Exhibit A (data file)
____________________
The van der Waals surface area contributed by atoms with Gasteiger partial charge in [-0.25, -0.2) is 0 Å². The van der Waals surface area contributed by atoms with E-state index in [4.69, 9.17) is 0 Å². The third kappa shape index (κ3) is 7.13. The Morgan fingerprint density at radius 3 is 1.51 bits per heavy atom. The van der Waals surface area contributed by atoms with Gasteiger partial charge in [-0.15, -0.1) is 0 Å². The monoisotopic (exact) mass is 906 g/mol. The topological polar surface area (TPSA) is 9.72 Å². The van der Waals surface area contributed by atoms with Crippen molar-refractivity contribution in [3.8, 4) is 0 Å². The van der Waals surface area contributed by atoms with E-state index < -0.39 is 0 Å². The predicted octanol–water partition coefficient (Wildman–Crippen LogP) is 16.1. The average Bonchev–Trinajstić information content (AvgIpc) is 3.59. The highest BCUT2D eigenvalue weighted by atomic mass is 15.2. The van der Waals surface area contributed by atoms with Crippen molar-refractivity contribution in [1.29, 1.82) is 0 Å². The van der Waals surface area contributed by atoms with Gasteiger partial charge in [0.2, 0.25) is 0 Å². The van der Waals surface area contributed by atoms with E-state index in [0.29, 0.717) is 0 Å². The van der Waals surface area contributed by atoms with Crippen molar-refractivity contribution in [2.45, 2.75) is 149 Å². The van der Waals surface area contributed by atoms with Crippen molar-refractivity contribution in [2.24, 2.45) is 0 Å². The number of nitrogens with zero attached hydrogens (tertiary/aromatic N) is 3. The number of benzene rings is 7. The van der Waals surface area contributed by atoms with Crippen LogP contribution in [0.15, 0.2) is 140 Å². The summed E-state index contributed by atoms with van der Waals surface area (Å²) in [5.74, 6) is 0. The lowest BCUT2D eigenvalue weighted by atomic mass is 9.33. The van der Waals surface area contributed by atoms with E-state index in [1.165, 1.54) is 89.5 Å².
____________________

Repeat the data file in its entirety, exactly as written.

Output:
The van der Waals surface area contributed by atoms with Gasteiger partial charge in [-0.25, -0.2) is 0 Å². The van der Waals surface area contributed by atoms with E-state index in [4.69, 9.17) is 0 Å². The third kappa shape index (κ3) is 7.13. The Morgan fingerprint density at radius 3 is 1.51 bits per heavy atom. The van der Waals surface area contributed by atoms with Gasteiger partial charge in [-0.15, -0.1) is 0 Å². The monoisotopic (exact) mass is 906 g/mol. The topological polar surface area (TPSA) is 9.72 Å². The van der Waals surface area contributed by atoms with Crippen molar-refractivity contribution in [3.8, 4) is 0 Å². The van der Waals surface area contributed by atoms with E-state index < -0.39 is 0 Å². The predicted octanol–water partition coefficient (Wildman–Crippen LogP) is 16.1. The average Bonchev–Trinajstić information content (AvgIpc) is 3.59. The highest BCUT2D eigenvalue weighted by atomic mass is 15.2. The van der Waals surface area contributed by atoms with Crippen molar-refractivity contribution in [1.29, 1.82) is 0 Å². The van der Waals surface area contributed by atoms with Gasteiger partial charge in [0.2, 0.25) is 0 Å². The van der Waals surface area contributed by atoms with E-state index in [0.29, 0.717) is 0 Å². The van der Waals surface area contributed by atoms with Crippen molar-refractivity contribution in [2.45, 2.75) is 149 Å². The van der Waals surface area contributed by atoms with Crippen molar-refractivity contribution in [2.24, 2.45) is 0 Å². The number of nitrogens with zero attached hydrogens (tertiary/aromatic N) is 3. The number of benzene rings is 7. The van der Waals surface area contributed by atoms with Crippen LogP contribution in [0.15, 0.2) is 140 Å². The summed E-state index contributed by atoms with van der Waals surface area (Å²) in [5.74, 6) is 0. The lowest BCUT2D eigenvalue weighted by atomic mass is 9.33. The van der Waals surface area contributed by atoms with E-state index in [1.165, 1.54) is 89.5 Å².